• $flags (optional): One or more flags as listed in the official documentation

What actually differs in these iterators is the approach they use to navigate the given path.

The FilesystemIterator

Using the FilesystemIterator is quite simple. To see it in action, I’ll show two examples. In the first, I’ll search for all the files and directories which start with the string “te” while the second will use another iterator, the RegexIterator, to search all the files and directories that contains ends with “t.dat” or “t.php”. The RegexIterator is used to filter another iterator based on a regular expression.

<?php
$iterator = new FilesystemIterator(".");
$filelist = array();
foreach($iterator as $entry) {
    if (strpos($entry->getFilename(), "te") === 0) {
        $filelist[] = $entry->getFilename();
    }
}

With the code above, the result is the same of the previous examples.

The second example that uses the RegexIterator is:

<?php
$iterator = new FilesystemIterator(".");
$filter = new RegexIterator($iterator, '/t.(php|dat)$/');
$filelist = array();
foreach($filter as $entry) {
    $filelist[] = $entry->getFilename();
}

In this case the output is:

array (
  0 => 'script.php',
  1 => 'test.dat'
)

The RecursiveDirectoryIterator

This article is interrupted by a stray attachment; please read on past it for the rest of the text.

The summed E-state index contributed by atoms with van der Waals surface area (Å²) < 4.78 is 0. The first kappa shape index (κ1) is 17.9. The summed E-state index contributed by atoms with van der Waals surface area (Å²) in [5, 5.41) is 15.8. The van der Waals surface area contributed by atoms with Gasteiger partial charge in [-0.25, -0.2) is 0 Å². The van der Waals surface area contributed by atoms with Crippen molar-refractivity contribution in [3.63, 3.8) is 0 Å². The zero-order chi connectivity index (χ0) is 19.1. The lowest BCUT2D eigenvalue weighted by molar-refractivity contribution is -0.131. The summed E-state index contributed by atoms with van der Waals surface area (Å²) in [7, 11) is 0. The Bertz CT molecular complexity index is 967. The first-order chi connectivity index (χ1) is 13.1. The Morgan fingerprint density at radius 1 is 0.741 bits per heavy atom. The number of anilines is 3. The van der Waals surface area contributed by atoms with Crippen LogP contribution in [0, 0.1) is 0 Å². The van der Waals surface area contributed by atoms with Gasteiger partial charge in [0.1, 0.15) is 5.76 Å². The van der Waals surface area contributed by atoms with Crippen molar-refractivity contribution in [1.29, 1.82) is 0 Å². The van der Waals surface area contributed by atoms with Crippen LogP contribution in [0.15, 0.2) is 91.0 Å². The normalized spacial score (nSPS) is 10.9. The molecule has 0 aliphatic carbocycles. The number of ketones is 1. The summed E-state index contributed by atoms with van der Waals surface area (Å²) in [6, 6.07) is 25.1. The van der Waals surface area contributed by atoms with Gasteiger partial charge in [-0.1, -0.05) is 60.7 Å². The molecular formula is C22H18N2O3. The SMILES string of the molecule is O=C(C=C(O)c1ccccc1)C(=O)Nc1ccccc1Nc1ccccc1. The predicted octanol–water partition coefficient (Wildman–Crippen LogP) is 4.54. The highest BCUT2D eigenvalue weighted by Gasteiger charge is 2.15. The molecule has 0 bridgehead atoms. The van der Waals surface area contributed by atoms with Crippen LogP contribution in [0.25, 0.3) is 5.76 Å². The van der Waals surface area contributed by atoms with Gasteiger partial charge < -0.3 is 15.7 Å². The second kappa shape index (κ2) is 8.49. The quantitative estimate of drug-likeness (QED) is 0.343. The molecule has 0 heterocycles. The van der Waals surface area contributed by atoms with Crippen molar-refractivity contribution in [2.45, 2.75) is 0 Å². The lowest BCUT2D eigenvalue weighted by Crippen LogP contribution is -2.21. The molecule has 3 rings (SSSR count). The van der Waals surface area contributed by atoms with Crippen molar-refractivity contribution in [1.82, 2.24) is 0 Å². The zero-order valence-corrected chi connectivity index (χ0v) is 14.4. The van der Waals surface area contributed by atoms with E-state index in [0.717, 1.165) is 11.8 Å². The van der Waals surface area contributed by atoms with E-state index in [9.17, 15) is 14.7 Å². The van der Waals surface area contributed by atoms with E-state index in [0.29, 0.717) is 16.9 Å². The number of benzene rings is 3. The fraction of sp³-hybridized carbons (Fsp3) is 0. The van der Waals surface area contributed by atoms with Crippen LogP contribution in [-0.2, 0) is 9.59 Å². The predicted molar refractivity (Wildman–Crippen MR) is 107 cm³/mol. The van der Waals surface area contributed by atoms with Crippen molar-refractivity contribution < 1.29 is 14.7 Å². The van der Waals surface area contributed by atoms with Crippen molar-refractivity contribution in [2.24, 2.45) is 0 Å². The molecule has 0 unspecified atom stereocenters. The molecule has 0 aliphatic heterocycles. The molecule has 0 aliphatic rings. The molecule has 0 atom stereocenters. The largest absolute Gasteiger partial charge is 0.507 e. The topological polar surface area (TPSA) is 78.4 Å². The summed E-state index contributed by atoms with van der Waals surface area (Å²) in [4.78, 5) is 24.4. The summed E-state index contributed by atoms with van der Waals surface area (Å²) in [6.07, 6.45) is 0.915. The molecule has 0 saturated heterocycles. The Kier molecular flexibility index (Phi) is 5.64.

The RecursiveDirectoryIterator provides an interface for iterating recursively over filesystem directories. Due to its aim, it has some useful methods as getChildren() and hasChildren() which returns an iterator for the current entry if it is a directory and whether current entry is a directory respectively. To see both RecursiveDirectoryIterator and the getChildren() in action, I’ll rewrite the last example to get the same result.

<?php
$iterator = new RecursiveDirectoryIterator('.');
$filter = new RegexIterator($iterator->getChildren(), '/t.(php|dat)$/');
$filelist = array();
foreach($filter as $entry) {
    $filelist[] = $entry->getFilename();
}

The GlobIterator

The GlobIterator iterates through the file system in a similar way to the glob() function. So the first parameter can include wildcards. The code below shows the usual example with the use of the GlobIterator.

<?php
$iterator = new GlobIterator("te*");
$filelist = array();
foreach($iterator as $entry) {
    $filelist[] = $entry->getFilename();
}

Conclusions

In this article I’ve illustrated different ways to achieve the same goal: how to retrieve and filter files and directories in a given path. These are some key points to remember:

  • The function glob() is a one-line solution and allows filtering, but it isn’t very flexible.
  • The solution using opendir(), readdir(), and closedir() is a bit verbose and needs a post-filtering but is more flexible.
  • The function scandir() requires post-filtering as well but doesn’t need to manage the handle.
  • If you want to use an OOP approach, you should use the SPL library. Moreover you can extend the classes to fit your needs.
  • While the GlobIterator has the ability to do pre-filtering, the others can do the same in a comfortable way using the RegexIterator.

Do you know of other approaches to achieve the goal? If so and you want to share with us, go ahead. Knowledge sharing is always welcome.